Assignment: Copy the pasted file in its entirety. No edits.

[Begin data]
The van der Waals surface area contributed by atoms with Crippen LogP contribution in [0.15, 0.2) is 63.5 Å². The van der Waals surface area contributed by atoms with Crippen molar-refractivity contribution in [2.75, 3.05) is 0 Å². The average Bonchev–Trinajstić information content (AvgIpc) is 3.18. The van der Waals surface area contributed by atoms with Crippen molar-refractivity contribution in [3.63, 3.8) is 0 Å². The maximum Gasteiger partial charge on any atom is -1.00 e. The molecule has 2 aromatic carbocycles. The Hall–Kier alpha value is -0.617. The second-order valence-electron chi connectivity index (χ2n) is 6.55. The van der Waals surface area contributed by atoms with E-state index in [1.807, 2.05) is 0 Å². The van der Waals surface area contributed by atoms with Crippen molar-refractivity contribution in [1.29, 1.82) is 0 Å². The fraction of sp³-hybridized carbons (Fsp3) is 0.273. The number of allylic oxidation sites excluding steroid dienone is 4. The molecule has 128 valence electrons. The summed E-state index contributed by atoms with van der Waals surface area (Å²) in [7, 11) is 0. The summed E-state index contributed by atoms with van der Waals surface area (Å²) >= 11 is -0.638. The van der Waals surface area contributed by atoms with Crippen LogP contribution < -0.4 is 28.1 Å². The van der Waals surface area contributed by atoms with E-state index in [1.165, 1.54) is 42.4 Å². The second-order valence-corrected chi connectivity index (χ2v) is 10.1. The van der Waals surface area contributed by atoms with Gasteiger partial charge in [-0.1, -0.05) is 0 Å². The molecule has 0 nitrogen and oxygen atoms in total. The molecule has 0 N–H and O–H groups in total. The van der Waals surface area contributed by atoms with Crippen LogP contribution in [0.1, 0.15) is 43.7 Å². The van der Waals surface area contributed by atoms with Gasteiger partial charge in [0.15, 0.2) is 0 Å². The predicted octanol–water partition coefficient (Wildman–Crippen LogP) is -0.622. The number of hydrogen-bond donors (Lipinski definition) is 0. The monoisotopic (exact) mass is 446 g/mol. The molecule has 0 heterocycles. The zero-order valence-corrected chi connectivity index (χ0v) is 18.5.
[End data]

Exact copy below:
The van der Waals surface area contributed by atoms with Crippen LogP contribution in [0.15, 0.2) is 63.5 Å². The van der Waals surface area contributed by atoms with Crippen molar-refractivity contribution in [2.75, 3.05) is 0 Å². The average Bonchev–Trinajstić information content (AvgIpc) is 3.18. The van der Waals surface area contributed by atoms with Crippen molar-refractivity contribution in [3.63, 3.8) is 0 Å². The maximum Gasteiger partial charge on any atom is -1.00 e. The molecule has 2 aromatic carbocycles. The Hall–Kier alpha value is -0.617. The second-order valence-electron chi connectivity index (χ2n) is 6.55. The van der Waals surface area contributed by atoms with E-state index in [1.807, 2.05) is 0 Å². The van der Waals surface area contributed by atoms with Crippen molar-refractivity contribution in [1.29, 1.82) is 0 Å². The fraction of sp³-hybridized carbons (Fsp3) is 0.273. The number of allylic oxidation sites excluding steroid dienone is 4. The molecule has 128 valence electrons. The summed E-state index contributed by atoms with van der Waals surface area (Å²) in [7, 11) is 0. The summed E-state index contributed by atoms with van der Waals surface area (Å²) >= 11 is -0.638. The van der Waals surface area contributed by atoms with Crippen LogP contribution < -0.4 is 28.1 Å². The van der Waals surface area contributed by atoms with E-state index in [1.165, 1.54) is 42.4 Å². The second-order valence-corrected chi connectivity index (χ2v) is 10.1. The van der Waals surface area contributed by atoms with Gasteiger partial charge in [-0.1, -0.05) is 0 Å². The molecule has 0 nitrogen and oxygen atoms in total. The molecule has 0 N–H and O–H groups in total. The van der Waals surface area contributed by atoms with Crippen LogP contribution in [0.1, 0.15) is 43.7 Å². The van der Waals surface area contributed by atoms with Gasteiger partial charge in [0.15, 0.2) is 0 Å². The predicted octanol–water partition coefficient (Wildman–Crippen LogP) is -0.622. The number of hydrogen-bond donors (Lipinski definition) is 0. The monoisotopic (exact) mass is 446 g/mol. The molecule has 0 heterocycles. The zero-order valence-corrected chi connectivity index (χ0v) is 18.5.